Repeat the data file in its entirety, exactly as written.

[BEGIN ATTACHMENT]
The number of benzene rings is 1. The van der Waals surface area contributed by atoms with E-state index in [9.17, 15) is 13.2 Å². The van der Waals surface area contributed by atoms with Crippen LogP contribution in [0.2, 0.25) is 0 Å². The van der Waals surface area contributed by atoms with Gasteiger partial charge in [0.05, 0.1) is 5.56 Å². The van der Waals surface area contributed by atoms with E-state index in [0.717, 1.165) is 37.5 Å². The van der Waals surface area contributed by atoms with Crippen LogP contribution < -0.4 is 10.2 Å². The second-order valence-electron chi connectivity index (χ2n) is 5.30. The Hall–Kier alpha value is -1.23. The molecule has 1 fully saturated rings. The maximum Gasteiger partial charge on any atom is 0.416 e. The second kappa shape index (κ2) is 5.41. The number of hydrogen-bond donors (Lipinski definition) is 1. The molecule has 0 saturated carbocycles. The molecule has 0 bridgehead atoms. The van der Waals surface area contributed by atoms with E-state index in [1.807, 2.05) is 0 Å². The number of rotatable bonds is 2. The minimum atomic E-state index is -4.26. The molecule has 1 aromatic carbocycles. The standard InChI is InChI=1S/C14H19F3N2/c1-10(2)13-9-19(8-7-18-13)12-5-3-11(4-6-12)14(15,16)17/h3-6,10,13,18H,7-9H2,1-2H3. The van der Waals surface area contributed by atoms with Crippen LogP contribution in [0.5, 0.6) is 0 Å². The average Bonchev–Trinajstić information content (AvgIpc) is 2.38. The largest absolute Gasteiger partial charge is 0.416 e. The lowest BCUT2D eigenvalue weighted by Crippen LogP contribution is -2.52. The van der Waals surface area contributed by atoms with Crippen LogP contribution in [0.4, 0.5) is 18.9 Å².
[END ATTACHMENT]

The number of benzene rings is 1. The van der Waals surface area contributed by atoms with E-state index in [9.17, 15) is 13.2 Å². The van der Waals surface area contributed by atoms with Crippen LogP contribution in [0.2, 0.25) is 0 Å². The van der Waals surface area contributed by atoms with Gasteiger partial charge in [0.05, 0.1) is 5.56 Å². The van der Waals surface area contributed by atoms with E-state index in [0.717, 1.165) is 37.5 Å². The van der Waals surface area contributed by atoms with Crippen LogP contribution < -0.4 is 10.2 Å². The second-order valence-electron chi connectivity index (χ2n) is 5.30. The Hall–Kier alpha value is -1.23. The molecule has 1 fully saturated rings. The maximum Gasteiger partial charge on any atom is 0.416 e. The second kappa shape index (κ2) is 5.41. The number of hydrogen-bond donors (Lipinski definition) is 1. The molecule has 0 saturated carbocycles. The molecule has 0 bridgehead atoms. The van der Waals surface area contributed by atoms with E-state index in [1.807, 2.05) is 0 Å². The number of rotatable bonds is 2. The minimum atomic E-state index is -4.26. The molecule has 1 aromatic carbocycles. The standard InChI is InChI=1S/C14H19F3N2/c1-10(2)13-9-19(8-7-18-13)12-5-3-11(4-6-12)14(15,16)17/h3-6,10,13,18H,7-9H2,1-2H3. The van der Waals surface area contributed by atoms with Crippen LogP contribution in [0.5, 0.6) is 0 Å². The average Bonchev–Trinajstić information content (AvgIpc) is 2.38. The largest absolute Gasteiger partial charge is 0.416 e. The lowest BCUT2D eigenvalue weighted by Crippen LogP contribution is -2.52. The van der Waals surface area contributed by atoms with Crippen LogP contribution in [0.4, 0.5) is 18.9 Å².